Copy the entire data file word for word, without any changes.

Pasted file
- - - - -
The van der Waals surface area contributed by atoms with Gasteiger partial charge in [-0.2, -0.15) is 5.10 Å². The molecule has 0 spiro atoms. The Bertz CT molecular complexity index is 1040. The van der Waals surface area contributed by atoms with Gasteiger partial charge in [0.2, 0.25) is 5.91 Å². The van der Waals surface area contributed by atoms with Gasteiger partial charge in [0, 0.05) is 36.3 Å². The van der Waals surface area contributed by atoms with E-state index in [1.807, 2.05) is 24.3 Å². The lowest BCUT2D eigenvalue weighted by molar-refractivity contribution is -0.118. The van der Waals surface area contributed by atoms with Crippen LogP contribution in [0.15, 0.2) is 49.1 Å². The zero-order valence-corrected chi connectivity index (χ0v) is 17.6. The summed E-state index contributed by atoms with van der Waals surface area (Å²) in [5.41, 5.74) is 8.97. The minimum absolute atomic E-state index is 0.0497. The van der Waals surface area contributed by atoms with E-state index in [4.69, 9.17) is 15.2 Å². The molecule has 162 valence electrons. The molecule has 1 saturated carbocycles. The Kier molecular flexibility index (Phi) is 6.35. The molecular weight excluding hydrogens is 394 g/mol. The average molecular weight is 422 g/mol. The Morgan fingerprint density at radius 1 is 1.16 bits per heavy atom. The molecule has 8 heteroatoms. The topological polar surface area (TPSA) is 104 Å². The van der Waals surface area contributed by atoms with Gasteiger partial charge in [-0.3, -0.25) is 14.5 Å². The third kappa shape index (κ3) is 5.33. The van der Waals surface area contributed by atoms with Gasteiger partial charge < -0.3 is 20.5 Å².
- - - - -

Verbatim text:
The van der Waals surface area contributed by atoms with Gasteiger partial charge in [-0.2, -0.15) is 5.10 Å². The molecule has 0 spiro atoms. The Bertz CT molecular complexity index is 1040. The van der Waals surface area contributed by atoms with Gasteiger partial charge in [0.2, 0.25) is 5.91 Å². The van der Waals surface area contributed by atoms with Gasteiger partial charge in [0, 0.05) is 36.3 Å². The van der Waals surface area contributed by atoms with E-state index in [1.807, 2.05) is 24.3 Å². The lowest BCUT2D eigenvalue weighted by molar-refractivity contribution is -0.118. The van der Waals surface area contributed by atoms with Crippen LogP contribution in [0.15, 0.2) is 49.1 Å². The zero-order valence-corrected chi connectivity index (χ0v) is 17.6. The summed E-state index contributed by atoms with van der Waals surface area (Å²) in [5.41, 5.74) is 8.97. The minimum absolute atomic E-state index is 0.0497. The van der Waals surface area contributed by atoms with E-state index in [4.69, 9.17) is 15.2 Å². The molecule has 162 valence electrons. The molecule has 1 saturated carbocycles. The Kier molecular flexibility index (Phi) is 6.35. The molecular weight excluding hydrogens is 394 g/mol. The average molecular weight is 422 g/mol. The Morgan fingerprint density at radius 1 is 1.16 bits per heavy atom. The molecule has 8 heteroatoms. The topological polar surface area (TPSA) is 104 Å². The van der Waals surface area contributed by atoms with Gasteiger partial charge in [-0.3, -0.25) is 14.5 Å². The third kappa shape index (κ3) is 5.33. The van der Waals surface area contributed by atoms with Gasteiger partial charge < -0.3 is 20.5 Å².